2. Tell me about your favorite teacher and how he or she influenced your life.

My favorite teacher was my mom. I was homeschooled from 6th-9th grade. It was the most intensive learning experience I ever had. High school and college didn’t come close to the influence that those years had on me.

3. If you could be paid to do anything besides your current job, what would it be?

Baseball player (or slow pitch softball)

4. What's your favorite movie line and who would you like to say it to?

From Field of Dreams: “Hey dad, wanna have a catch?” I’d say it to my dad.

5. What's your current “guilty pleasure” non-news television show?

Mad Men

6. What’s the best present you ever received?

A pair of seats from Dodger Stadium. They are in my office.

7. What’s the best present you ever gave?

Based on reaction, when I gave my daughter a motorized scooter. You’d have thought I handed her keys to a Ferrari.

8. What advice do you remember your mother or father giving you? Did you take it?

Yes, they said don’t trust big government or big business.

9. Who would be on the perfect "Red Eye" panel?

Frank Luntz, Monica Crowley, Phil Kerpen

10. What books are on your reading list?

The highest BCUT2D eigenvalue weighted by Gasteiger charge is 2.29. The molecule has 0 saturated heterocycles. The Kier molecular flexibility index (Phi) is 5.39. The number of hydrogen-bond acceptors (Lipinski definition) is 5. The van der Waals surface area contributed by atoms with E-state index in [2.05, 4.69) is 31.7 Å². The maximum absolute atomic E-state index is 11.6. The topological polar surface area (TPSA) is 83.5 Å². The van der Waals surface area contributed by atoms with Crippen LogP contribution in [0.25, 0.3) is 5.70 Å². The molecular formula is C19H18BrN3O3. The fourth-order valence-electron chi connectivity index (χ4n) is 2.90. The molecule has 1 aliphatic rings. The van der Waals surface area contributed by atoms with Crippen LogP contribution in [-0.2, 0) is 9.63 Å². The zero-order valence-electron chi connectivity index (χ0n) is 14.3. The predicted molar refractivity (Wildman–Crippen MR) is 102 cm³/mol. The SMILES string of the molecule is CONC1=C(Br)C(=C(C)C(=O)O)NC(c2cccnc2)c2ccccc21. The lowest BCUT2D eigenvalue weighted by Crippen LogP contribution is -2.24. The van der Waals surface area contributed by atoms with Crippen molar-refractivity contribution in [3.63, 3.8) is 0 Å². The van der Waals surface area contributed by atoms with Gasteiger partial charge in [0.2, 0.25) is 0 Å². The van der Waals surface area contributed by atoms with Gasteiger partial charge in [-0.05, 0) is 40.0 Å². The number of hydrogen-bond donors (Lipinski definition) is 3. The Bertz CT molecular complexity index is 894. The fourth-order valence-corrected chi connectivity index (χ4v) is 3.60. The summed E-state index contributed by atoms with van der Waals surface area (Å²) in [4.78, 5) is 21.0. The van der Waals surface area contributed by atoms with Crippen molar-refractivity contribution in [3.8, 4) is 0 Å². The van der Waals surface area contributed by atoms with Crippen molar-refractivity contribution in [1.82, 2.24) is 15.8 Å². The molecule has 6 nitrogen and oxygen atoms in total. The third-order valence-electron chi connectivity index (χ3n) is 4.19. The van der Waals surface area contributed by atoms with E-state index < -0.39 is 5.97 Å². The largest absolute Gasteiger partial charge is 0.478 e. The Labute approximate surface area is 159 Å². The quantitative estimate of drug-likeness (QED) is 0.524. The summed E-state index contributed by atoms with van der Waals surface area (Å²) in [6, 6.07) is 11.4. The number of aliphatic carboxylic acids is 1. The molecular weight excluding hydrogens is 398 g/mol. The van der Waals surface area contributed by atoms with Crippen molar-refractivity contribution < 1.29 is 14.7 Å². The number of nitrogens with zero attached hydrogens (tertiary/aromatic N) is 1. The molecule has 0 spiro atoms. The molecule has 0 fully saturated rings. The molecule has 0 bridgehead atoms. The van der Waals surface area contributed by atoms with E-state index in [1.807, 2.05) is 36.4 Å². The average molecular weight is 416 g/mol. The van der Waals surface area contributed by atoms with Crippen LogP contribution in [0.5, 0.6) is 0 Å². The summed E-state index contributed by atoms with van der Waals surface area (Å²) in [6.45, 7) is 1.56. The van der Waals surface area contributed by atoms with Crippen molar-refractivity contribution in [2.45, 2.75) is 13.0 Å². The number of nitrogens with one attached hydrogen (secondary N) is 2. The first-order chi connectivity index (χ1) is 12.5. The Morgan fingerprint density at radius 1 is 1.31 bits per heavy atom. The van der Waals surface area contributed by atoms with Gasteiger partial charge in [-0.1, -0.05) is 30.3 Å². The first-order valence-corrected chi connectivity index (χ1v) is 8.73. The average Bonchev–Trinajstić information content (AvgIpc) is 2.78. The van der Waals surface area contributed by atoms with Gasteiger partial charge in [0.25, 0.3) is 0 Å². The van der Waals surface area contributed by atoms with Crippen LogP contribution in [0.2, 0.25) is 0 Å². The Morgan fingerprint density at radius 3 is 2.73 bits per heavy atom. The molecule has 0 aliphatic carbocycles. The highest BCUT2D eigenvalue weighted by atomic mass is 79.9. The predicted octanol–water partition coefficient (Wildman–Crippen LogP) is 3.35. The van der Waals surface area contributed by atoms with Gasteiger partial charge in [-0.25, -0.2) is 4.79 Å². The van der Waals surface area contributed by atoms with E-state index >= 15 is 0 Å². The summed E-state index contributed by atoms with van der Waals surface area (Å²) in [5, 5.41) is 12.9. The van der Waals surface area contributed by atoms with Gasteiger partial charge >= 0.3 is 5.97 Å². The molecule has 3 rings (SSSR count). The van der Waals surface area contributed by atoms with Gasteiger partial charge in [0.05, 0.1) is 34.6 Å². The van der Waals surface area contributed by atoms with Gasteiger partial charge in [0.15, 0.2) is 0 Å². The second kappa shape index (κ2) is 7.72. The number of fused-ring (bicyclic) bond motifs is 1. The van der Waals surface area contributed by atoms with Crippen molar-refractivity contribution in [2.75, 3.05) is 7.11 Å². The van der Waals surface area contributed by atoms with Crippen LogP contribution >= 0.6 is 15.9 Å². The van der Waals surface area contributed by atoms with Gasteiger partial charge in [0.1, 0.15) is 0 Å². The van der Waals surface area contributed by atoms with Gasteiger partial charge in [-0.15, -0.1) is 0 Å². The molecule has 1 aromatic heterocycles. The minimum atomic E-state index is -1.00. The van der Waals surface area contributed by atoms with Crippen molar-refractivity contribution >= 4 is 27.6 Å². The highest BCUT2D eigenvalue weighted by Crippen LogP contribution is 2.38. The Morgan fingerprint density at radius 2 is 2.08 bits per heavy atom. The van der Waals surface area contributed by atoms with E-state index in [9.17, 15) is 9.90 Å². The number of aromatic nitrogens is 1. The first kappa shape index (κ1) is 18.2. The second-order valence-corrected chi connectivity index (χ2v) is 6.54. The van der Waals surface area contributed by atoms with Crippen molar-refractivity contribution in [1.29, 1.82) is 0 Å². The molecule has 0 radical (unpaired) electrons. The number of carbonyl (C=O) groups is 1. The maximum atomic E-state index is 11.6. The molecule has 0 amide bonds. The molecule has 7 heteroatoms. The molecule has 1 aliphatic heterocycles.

The Righteous Mind by Jonathan Haidt; Allegiant by Veronica Roth; David and Goliath by Malcolm Gladwell; Back to Blood by Tom Wolfe

11. What would you like tomorrow's headline to say?

“Obama Rejects Liberals, Vows To Work With GOP House”

12. Tell me about the moment you decided to enter the political arena.

There wasn’t a clear moment that I decided to enter the political arena. I was involved in politics at a very young age. As a 10 yr-old in 1980, my mom sat me down with a phone list and told me to “call these people and tell them to vote for Ronald Reagan.” It was all the Republicans in Navajo County in Arizona - and it took me less than an hour because there were so few Republicans. Then, for the next couple weeks, I called Democrats and got to experience first-hand the growing “Reagan Democrat” effort.

While I clearly had the politics bug from a young age, I actually wanted to be a TV anchor. When I was told I had a face for radio, I opted to stay with politics.


Lisa De Pasquale

Lisa De Pasquale is is a writer in Alexandria, VA. Miss De Pasquale was previously the director of the Conservative Political Action Conference (CPAC), where she oversaw all aspects of the conference from June 2006 to April 2011. Prior to CPAC, she was the program director of the Clare Boothe Luce Policy Institute. In 2010, she was named a “Rising Star” by Campaigns & Elections magazine in their annual list of top political leaders under 35. She has written articles for Townhall.com and Townhall Magazine, Human Events, The Daily Caller, Washingtonian, the St. Augustine Record, The Washington Times, The Houston Chronicle, and the Tallahassee Democrat. Originally from Florida, Miss De Pasquale received a B.A. from Flagler College in St. Augustine.